StrategyFebruary 8, 2005


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Fantasy’s Best Third Basemen

By Jamey Feuer

For a professional baseball player, manning the “hot corner” demands a strong arm, the reflexes of a cat, and – contrary to popular opinion – is about as simple as calculus. However, finding a third bagger capable of contributing to your fantasy team should be easier this season. The position should be deep this year, with bright youngsters coming up and veterans returning to health. As a rule, you look for power numbers out of your third baseman: homers, RBI and runs. But even more importantly, there are a few 3Bs who’ll provide your team with crucial flexibility. Guys like Baltimore’s Melvin Mora and the Angels’ (where are they from these days, anyway?) Chone Figgins, qualify at several positions. Figgins can play most of the infield positions, outfield, and I believe, may even qualify as a gastroenterologist this spring … assuming he gets enough time with the endoscope. Anyway, let’s break down the hot corner. Fifty-four days until baseball commences!

Fantasy Baseball’s Top Ten Third Baseman

Alex Rodriguez (NYA): Even having had an “off year,” A-Rod was a fantasy owner’s dream last season. And quite frankly, A-Rod’s “off year” (he hit .286 and his slugging percentage dropped about 100 points) would qualify as a career year for most ballplayers. He’ll give you power (40 HR last season), RBI (106 in 2004), runs (112), and, rare for a third baseman, speed. Rodriguez thieved 28 bases in ‘04. Not only is he the top third Baseman, A-Rod still ranks as fantasy baseball’s #1 pick overall. Comfortably settled into the Yankees’ stocked lineup, look for A-Rod’s average to bounce back to a more “Rodriguez-ian” figure. I’d look for .290/40/120 … and oh yes, pencil in another 20+ stolen bases.

Scott Rolen (StL): Part of a loaded roster, Rolen receives the kind of protection a big brother offers his hot sister. Alongside studs like Jim Edmonds, Albert Pujols and the other Cards who form a virtual murderer’s row of .290+ power hitters, it’s not like you can pitch around the guy. Fantasy owners should have some concerns about Rolen’s balky back, but despite missing 18 games late last season due to a leg injury, Rolen’s overall health should not deter you from grabbing him. Rolen remains an elite hitter and a top four fantasy third baseman. Look for .297/32/118 in ‘05.

Adrian Beltre (Sea): For a guy who’s had a history – and at age 26 it’s been a brief history – of being a second-half player, Beltre started off like a house afire in 2004 and didn’t cool off until roughly October. The interesting thing about Beltre is that despite huge expectations having been heaped upon him since he was 16 years old, he’d never really lived up to them. That is, until he blew up last season to the tune of .334/48/121. Beltre also notched 104 runs, displayed a keen eye at the plate, and posted a ridiculous slugging percentage of .629. The guy can’t help but come back down to earth a little bit next season, especially since he’ll be adjusting to a new team and stadium. Nevertheless, Beltre is one of baseball’s brightest young players and I don’t think last season was an aberration. And while he probably can’t be expected to sustain the pace he set last season, he’ll still prove to be a top four fantasy third bagger. Look for a more reasonable .320/40/115 and a slugging percentage closer to .550 than .650. But ya know what? I’ll take those “more modest” numbers any day!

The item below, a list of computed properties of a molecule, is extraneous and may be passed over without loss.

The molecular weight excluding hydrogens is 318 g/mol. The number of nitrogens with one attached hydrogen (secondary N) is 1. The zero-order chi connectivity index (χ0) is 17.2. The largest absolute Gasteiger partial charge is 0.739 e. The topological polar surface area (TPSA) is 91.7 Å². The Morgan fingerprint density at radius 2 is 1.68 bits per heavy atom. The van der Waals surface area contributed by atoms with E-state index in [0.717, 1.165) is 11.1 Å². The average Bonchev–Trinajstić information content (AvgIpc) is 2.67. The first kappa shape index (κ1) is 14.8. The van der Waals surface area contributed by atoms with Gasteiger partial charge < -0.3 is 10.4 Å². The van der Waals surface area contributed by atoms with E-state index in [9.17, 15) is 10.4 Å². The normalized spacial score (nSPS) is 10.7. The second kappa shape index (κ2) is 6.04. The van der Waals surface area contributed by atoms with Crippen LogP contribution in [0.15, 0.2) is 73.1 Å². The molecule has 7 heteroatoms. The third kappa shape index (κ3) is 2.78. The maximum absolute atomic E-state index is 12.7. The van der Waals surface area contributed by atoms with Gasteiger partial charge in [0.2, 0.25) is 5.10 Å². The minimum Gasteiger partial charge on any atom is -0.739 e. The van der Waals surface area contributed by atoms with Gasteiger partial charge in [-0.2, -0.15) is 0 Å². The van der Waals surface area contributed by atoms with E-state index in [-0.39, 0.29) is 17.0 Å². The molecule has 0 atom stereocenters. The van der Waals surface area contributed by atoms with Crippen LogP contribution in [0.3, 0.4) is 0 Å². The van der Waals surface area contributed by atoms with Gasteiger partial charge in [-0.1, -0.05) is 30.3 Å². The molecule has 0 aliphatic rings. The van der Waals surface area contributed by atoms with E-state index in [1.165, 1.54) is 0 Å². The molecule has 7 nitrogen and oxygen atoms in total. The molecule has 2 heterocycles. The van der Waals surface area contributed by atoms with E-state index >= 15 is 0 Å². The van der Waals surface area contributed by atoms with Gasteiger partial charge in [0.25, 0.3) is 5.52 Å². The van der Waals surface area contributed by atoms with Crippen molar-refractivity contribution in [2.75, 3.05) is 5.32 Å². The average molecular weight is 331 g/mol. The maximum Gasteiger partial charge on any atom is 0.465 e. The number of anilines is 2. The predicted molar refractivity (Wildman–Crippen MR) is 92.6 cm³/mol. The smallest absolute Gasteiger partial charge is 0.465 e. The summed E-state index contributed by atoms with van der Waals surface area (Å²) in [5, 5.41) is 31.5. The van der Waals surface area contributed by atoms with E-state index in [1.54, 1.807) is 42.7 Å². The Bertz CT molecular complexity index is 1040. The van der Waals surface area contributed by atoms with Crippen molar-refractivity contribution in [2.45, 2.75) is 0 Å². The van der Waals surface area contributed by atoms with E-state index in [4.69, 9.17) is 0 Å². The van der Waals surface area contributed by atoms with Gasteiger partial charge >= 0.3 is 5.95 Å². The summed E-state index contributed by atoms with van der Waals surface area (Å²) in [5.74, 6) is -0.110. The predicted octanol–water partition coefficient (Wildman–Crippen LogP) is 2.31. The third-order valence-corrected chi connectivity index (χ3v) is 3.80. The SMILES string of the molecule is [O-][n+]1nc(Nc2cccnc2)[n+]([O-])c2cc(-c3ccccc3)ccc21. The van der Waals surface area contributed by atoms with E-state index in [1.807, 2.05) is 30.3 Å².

Eric Chavez (Oak): Chavez must be wondering why the heck he resigned with a team that held a pitching fire sale. Having dealt aces for possible jokers, namely Tim Hudson and Mark Mulder for lesser lights, Chavez is justifiably angry. For a team that was close to competing for a World Series, they’ve taken a biiiig step backwards. Having missed over a month due to a broken hand, it took Chavez a while to get back on track in ‘04. He still had a very solid season, however, and fell one home run short of a third consecutive 30-HR season. Those 29 Homers were, incidentally, the most any Athletic hit last season. Chavez matured as a hitter last year, learning to hit the ball to all fields. A top ten 3B, look for .279/35/105.

Melvin Mora (Bal): I don’t know if I’m entirely sold on Mora. He’s coming off a career year and has a history of injuries. He was un-conscious last season, though, batting .340/27/104 and recording 11 swiped bags. Owners should still have concerns about injuries, but should look for .325/25/99 and 15 SBs. Mora remains a top 10 third baseman, but I’d “cover my bases,” and draft a guy who offers flexibility at third … just in case.